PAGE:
A combination medication (that contains both THC and CBD in a 1:1 ratio) was approved by Health Canada. Canada allows this prescription drug for certain types of pain — specifically central neuropathic pain in multiple sclerosis and cancer pain that doesn’t respond to opioids.(10)
While everyone likes to dwell on the advantage of CBD for pain, it’s not without risk. "CBD can interact with other important medications like blood thinners, heart medications, and immunosuppressants… Also, more information needs to be gathered about its safety for the elderly, children, those who are immunocompromised, and pregnant and breastfeeding women."(11)
CBD could be a powerful weapon in your pain-fighting arsenal. There are many upsides to CBD:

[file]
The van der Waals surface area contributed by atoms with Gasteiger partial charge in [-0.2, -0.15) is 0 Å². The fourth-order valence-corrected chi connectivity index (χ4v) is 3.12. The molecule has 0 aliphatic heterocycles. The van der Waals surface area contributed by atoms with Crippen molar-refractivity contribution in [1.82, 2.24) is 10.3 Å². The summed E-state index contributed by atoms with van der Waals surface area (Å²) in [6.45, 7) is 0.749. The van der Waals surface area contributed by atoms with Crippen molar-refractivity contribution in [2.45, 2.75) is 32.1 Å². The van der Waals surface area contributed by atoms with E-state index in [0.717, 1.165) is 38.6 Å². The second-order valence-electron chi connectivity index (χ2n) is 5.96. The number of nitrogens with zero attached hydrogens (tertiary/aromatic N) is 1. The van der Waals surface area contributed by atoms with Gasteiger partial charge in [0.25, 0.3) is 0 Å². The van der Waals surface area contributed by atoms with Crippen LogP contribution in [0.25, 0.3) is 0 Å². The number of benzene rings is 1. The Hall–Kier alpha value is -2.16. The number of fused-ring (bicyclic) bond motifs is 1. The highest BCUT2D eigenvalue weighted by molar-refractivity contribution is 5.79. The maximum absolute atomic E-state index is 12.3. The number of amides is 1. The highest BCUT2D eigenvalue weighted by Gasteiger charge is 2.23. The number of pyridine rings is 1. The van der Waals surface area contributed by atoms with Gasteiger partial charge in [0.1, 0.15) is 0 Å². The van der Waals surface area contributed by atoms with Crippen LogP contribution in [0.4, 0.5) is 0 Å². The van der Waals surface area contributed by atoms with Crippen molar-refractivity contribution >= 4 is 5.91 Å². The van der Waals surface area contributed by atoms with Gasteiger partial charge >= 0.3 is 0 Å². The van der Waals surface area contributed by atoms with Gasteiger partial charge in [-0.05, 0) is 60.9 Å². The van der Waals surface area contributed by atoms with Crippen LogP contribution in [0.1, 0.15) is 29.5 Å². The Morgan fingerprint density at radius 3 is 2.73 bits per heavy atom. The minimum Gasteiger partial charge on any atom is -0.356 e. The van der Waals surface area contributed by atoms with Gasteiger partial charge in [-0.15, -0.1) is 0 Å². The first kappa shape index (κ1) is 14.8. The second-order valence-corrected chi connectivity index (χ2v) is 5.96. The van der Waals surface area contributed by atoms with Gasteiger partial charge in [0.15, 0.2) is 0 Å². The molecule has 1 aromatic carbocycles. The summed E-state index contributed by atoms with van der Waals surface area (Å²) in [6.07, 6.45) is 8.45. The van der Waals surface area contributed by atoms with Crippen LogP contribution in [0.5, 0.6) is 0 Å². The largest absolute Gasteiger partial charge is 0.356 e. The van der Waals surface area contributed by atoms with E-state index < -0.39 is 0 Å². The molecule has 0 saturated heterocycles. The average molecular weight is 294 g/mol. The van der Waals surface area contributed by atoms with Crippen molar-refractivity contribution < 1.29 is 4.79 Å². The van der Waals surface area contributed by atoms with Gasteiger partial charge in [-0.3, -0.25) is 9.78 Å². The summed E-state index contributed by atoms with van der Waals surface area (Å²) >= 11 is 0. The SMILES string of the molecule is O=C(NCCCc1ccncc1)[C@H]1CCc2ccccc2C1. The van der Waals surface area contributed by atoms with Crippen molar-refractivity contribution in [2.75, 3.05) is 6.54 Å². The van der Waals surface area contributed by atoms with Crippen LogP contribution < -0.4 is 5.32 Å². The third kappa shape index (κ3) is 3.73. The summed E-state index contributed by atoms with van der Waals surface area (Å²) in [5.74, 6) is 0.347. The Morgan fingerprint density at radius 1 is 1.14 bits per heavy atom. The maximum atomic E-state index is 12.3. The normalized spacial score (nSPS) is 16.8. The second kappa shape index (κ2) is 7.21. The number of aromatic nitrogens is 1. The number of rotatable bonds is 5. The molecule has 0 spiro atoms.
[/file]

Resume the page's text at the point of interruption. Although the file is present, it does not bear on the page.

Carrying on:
- It’s not a habit-forming or psychotropic substance so you won’t become addicted or get high from it (though you can get CBD products with THC in them and those may give you some level of buzz…).
- It’s well-tolerated by most adults.
- It frequently has fewer and less severe side effects than mainstream pharma alternatives (like opioids).
- It’s often cheaper and more accessible than conventional treatments.
- It has a host of potential wellness boosts in addition to pain-busting.
- It’s been shown to help people cope with a variety of pain types and pain-inducing conditions!
Let’s dig into that last “pain point” a little deeper. Armed with info, you can make a better decision — with the aid of your doctor — as to whether or not CBD has a place among your pain management weaponry.
What does the science say about how effective CBD is at snuffing out aches and pains? Research indicates that CBD is effective at pain management for:(11,12)
- Back pain
- Inflammatory pain
- Better sleep
- Knee and joint pain
- Headaches and migraines
- Diabetic neuropathy
- Multiple sclerosis